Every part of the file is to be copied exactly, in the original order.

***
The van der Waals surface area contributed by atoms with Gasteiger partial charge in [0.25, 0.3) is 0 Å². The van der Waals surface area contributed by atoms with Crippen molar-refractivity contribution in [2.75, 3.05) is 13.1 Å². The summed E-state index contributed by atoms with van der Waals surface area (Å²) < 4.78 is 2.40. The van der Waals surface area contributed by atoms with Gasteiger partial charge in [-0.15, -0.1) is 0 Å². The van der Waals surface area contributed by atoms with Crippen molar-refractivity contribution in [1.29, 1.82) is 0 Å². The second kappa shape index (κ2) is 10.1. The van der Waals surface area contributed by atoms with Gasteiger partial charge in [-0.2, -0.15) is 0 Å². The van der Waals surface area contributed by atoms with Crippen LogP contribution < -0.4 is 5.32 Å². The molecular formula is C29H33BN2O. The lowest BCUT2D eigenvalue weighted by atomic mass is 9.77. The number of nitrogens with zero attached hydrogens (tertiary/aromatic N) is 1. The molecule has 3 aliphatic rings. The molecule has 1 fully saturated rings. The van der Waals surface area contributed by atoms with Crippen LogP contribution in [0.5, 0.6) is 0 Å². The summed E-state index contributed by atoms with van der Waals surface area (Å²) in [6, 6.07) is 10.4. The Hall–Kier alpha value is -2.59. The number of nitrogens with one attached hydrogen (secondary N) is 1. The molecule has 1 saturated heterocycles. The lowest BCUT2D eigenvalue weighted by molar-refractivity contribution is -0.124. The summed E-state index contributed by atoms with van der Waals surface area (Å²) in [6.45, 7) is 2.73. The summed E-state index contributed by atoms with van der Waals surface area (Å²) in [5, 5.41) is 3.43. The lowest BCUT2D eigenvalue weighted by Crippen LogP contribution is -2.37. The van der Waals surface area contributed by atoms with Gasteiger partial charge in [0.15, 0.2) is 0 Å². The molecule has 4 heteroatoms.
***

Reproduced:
The van der Waals surface area contributed by atoms with Gasteiger partial charge in [0.25, 0.3) is 0 Å². The van der Waals surface area contributed by atoms with Crippen molar-refractivity contribution in [2.75, 3.05) is 13.1 Å². The summed E-state index contributed by atoms with van der Waals surface area (Å²) < 4.78 is 2.40. The van der Waals surface area contributed by atoms with Gasteiger partial charge in [-0.15, -0.1) is 0 Å². The van der Waals surface area contributed by atoms with Crippen molar-refractivity contribution in [1.29, 1.82) is 0 Å². The second kappa shape index (κ2) is 10.1. The van der Waals surface area contributed by atoms with Gasteiger partial charge in [-0.2, -0.15) is 0 Å². The van der Waals surface area contributed by atoms with Crippen LogP contribution < -0.4 is 5.32 Å². The molecular formula is C29H33BN2O. The lowest BCUT2D eigenvalue weighted by atomic mass is 9.77. The number of nitrogens with zero attached hydrogens (tertiary/aromatic N) is 1. The molecule has 3 aliphatic rings. The molecule has 1 fully saturated rings. The van der Waals surface area contributed by atoms with Crippen LogP contribution in [0.5, 0.6) is 0 Å². The summed E-state index contributed by atoms with van der Waals surface area (Å²) in [6, 6.07) is 10.4. The Hall–Kier alpha value is -2.59. The number of nitrogens with one attached hydrogen (secondary N) is 1. The molecule has 1 saturated heterocycles. The lowest BCUT2D eigenvalue weighted by molar-refractivity contribution is -0.124. The summed E-state index contributed by atoms with van der Waals surface area (Å²) in [6.45, 7) is 2.73. The summed E-state index contributed by atoms with van der Waals surface area (Å²) in [5, 5.41) is 3.43. The lowest BCUT2D eigenvalue weighted by Crippen LogP contribution is -2.37. The van der Waals surface area contributed by atoms with Gasteiger partial charge in [0.15, 0.2) is 0 Å². The molecule has 4 heteroatoms.